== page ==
Friday, October 26, 2007

An Anglo-Saxon Gold Coin - So?

The Coenwulf coin, February 2006
Ninth-century gold coin depicting King Coenwulf (796-821) of Mercia (British Museum)

I was wondering why I got so excited reading a piece by Anita Sethi on a medieval coin in The Guardian, Feb 9th 2006. After all, we are only talking a coin, abet a gold one.

Then I thought of diamonds ... and the four C's that so seriously excite - colour, clarity, carats and cut.

So I decided there must be something similar for gold antique coins - perhaps four R's:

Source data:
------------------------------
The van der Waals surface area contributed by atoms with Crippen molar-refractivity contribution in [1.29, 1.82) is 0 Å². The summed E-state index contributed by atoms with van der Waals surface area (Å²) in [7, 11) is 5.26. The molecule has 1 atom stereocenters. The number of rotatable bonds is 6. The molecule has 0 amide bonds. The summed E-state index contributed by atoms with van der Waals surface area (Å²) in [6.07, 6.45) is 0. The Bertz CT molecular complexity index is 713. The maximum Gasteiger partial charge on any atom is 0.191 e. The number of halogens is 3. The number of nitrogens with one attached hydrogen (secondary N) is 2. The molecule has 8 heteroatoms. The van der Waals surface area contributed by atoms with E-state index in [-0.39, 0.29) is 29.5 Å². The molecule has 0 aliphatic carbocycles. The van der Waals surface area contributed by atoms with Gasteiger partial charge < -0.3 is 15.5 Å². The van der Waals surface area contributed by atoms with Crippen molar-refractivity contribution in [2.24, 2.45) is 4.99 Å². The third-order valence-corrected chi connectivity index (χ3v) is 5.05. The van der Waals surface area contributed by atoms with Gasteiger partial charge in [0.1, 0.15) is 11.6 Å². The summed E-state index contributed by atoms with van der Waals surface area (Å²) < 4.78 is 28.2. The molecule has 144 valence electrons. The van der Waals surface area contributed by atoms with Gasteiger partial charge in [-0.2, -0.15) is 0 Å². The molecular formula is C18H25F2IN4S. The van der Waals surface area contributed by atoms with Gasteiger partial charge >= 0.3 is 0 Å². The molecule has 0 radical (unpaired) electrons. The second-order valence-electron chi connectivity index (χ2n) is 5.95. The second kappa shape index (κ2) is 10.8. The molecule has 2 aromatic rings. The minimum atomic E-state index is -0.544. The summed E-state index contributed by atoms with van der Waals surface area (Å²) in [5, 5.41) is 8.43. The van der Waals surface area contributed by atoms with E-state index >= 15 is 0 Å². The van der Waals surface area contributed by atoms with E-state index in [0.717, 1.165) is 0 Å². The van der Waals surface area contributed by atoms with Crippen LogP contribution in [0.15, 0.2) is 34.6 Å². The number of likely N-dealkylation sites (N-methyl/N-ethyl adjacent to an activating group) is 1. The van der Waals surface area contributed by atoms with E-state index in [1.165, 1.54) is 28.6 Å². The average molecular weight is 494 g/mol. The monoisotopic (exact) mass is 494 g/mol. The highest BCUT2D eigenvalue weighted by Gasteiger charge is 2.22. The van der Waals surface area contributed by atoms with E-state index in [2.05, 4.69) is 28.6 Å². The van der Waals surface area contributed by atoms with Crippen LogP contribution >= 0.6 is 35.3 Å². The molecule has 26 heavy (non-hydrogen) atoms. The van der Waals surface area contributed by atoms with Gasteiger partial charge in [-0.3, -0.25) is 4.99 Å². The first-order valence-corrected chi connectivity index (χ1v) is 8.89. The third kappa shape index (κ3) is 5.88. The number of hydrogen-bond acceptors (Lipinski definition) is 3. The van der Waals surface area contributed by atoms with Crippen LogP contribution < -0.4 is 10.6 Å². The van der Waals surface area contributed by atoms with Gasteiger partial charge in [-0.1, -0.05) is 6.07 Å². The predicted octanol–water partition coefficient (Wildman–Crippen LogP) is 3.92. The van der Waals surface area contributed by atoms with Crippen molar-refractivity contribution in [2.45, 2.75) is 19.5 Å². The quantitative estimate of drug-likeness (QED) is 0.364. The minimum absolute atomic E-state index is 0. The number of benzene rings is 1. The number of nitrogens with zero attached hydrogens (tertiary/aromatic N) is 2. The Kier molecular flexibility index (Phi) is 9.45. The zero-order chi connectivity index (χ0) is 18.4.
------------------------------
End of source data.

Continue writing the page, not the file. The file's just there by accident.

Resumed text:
• Rarity - only eight British coins are known between 700-1250 and this one has the added excitement of being the oldest known example of gold currency showing a British monarch, with the added bonus of being in near mint condition
  • Reference - to a particular historical figure, that is King Coenwulf, the ruler of the Anglo-Saxon kingdom of Mercia from 796 to 821
  • Romance - of gold treasure lost - in antiquity - and found - in Bedford in 2001
  • Record - the coin was sold to the British Museum for a world record £357,832
With such high ratings in the four R's, no wonder I was so intrigued by the article!

No comments:

Post a Comment